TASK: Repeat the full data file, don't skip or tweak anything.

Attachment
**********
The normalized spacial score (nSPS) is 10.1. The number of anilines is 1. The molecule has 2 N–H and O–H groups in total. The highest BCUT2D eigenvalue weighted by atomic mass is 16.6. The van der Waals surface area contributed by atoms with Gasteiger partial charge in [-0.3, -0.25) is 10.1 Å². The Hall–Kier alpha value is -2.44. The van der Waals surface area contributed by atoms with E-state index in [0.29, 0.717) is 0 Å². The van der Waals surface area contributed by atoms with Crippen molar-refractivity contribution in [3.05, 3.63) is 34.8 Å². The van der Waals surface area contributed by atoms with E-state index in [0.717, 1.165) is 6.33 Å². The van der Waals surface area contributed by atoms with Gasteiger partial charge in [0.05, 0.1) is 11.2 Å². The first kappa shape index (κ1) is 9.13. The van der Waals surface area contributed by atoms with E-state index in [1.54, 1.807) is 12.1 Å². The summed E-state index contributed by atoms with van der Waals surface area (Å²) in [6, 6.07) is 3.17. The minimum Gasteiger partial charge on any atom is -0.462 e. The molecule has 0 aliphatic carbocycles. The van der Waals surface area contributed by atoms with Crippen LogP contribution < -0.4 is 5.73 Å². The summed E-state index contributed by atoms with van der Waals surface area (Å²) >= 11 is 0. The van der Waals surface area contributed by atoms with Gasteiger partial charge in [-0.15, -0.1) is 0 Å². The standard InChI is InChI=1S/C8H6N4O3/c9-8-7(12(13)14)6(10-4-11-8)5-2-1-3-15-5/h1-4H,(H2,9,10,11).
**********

The normalized spacial score (nSPS) is 10.1. The number of anilines is 1. The molecule has 2 N–H and O–H groups in total. The highest BCUT2D eigenvalue weighted by atomic mass is 16.6. The van der Waals surface area contributed by atoms with Gasteiger partial charge in [-0.3, -0.25) is 10.1 Å². The Hall–Kier alpha value is -2.44. The van der Waals surface area contributed by atoms with E-state index in [0.29, 0.717) is 0 Å². The van der Waals surface area contributed by atoms with Crippen molar-refractivity contribution in [3.05, 3.63) is 34.8 Å². The van der Waals surface area contributed by atoms with E-state index in [0.717, 1.165) is 6.33 Å². The van der Waals surface area contributed by atoms with Gasteiger partial charge in [0.05, 0.1) is 11.2 Å². The first kappa shape index (κ1) is 9.13. The van der Waals surface area contributed by atoms with E-state index in [1.54, 1.807) is 12.1 Å². The summed E-state index contributed by atoms with van der Waals surface area (Å²) in [6, 6.07) is 3.17. The minimum Gasteiger partial charge on any atom is -0.462 e. The molecule has 0 aliphatic carbocycles. The van der Waals surface area contributed by atoms with Crippen LogP contribution < -0.4 is 5.73 Å². The summed E-state index contributed by atoms with van der Waals surface area (Å²) >= 11 is 0. The van der Waals surface area contributed by atoms with Gasteiger partial charge in [-0.15, -0.1) is 0 Å². The standard InChI is InChI=1S/C8H6N4O3/c9-8-7(12(13)14)6(10-4-11-8)5-2-1-3-15-5/h1-4H,(H2,9,10,11).